Carol Rosenberg, writing in the Miami Herald, reported that the Obama Administration had proposed a change in where appeals of the rulings and verdicts of military commissions would be heard.[13] The proposed changes would have had them first heard by the Court of Appeals for the Armed Forces, which Rosenberg noted was an experienced, respected 58-year-old institution. Under the current rules of the court, there is no appeal to rulings of the Court of Military Commission Review; under the proposed changes, appeals could ultimately have been taken to the United States Supreme Court.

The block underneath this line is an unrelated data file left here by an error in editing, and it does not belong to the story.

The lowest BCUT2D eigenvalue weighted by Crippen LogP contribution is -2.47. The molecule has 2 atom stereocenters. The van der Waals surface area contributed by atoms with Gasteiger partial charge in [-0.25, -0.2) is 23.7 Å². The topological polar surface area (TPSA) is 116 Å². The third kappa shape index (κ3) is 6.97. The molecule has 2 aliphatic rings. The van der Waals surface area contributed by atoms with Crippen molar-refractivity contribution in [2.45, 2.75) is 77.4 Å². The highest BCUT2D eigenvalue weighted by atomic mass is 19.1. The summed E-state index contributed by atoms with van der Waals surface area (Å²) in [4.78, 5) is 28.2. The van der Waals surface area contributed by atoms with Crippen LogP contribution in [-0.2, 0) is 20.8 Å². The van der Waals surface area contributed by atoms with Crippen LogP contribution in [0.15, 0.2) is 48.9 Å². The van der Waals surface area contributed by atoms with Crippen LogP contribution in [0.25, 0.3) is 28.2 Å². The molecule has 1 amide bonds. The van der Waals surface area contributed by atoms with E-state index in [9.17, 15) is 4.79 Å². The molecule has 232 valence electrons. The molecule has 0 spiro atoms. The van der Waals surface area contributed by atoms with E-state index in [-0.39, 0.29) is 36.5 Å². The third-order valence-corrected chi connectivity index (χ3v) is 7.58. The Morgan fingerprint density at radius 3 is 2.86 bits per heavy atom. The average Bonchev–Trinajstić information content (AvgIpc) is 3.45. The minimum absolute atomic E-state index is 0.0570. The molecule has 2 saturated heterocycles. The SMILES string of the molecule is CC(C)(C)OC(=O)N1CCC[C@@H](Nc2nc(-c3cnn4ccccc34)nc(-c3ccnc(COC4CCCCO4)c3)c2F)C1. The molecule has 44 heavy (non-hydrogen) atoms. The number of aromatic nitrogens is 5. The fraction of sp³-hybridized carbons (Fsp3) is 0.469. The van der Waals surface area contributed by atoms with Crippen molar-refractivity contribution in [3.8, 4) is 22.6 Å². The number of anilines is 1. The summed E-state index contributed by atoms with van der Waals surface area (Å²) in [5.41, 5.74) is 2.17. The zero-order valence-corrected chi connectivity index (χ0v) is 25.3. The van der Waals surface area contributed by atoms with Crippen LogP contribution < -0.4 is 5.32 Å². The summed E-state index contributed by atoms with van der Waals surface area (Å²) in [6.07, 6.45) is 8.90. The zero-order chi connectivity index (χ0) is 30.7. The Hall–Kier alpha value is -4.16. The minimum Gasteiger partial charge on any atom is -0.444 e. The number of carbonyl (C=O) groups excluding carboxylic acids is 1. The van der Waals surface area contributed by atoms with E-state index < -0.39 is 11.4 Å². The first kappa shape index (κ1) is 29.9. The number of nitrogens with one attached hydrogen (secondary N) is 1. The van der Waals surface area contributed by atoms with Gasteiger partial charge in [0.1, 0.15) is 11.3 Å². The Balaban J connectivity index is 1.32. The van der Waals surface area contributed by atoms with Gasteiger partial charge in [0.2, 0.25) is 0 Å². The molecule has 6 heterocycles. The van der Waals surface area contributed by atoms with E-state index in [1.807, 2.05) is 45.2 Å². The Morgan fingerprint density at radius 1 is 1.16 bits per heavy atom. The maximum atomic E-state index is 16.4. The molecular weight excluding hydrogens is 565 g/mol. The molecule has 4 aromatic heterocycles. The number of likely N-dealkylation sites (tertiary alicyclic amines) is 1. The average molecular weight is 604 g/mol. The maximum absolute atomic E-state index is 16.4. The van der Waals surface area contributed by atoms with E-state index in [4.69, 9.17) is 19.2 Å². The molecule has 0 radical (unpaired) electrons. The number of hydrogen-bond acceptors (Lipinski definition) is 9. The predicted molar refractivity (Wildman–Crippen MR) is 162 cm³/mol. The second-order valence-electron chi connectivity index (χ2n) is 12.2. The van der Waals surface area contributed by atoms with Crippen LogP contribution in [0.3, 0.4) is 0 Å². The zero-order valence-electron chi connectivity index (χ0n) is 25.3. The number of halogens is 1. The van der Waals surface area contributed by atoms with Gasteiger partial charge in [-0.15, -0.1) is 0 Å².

References[edit]

  1. ^ a b Matt Apuzzo (August 22, 2007). "Growing Pains for Terror Appeals Court". Washington Post. Retrieved August 22, 2007. [dead link]
  2. ^ a b c Jason Jones. "Navy Judges Lend Expertise to the Court of Military Commission Review" (PDF). Archived from the original (PDF) on November 2, 2008. Retrieved September 11, 2008. 
  3. ^ "Military Commission Review Panel Takes Oath of Office". Department of Defense. September 22, 2004. Archived from the original on October 23, 2008. Retrieved November 2, 2008. 
  4. ^ "Q&A: Guantanamo detentions". BBC News. January 22, 2009. Retrieved May 30, 2009. 
  5. ^ a b Sergeant Sara Wood (June 4, 2007). "Charges Dismissed Against Canadian at Guantanamo". Department of Defense. Retrieved June 7, 2007.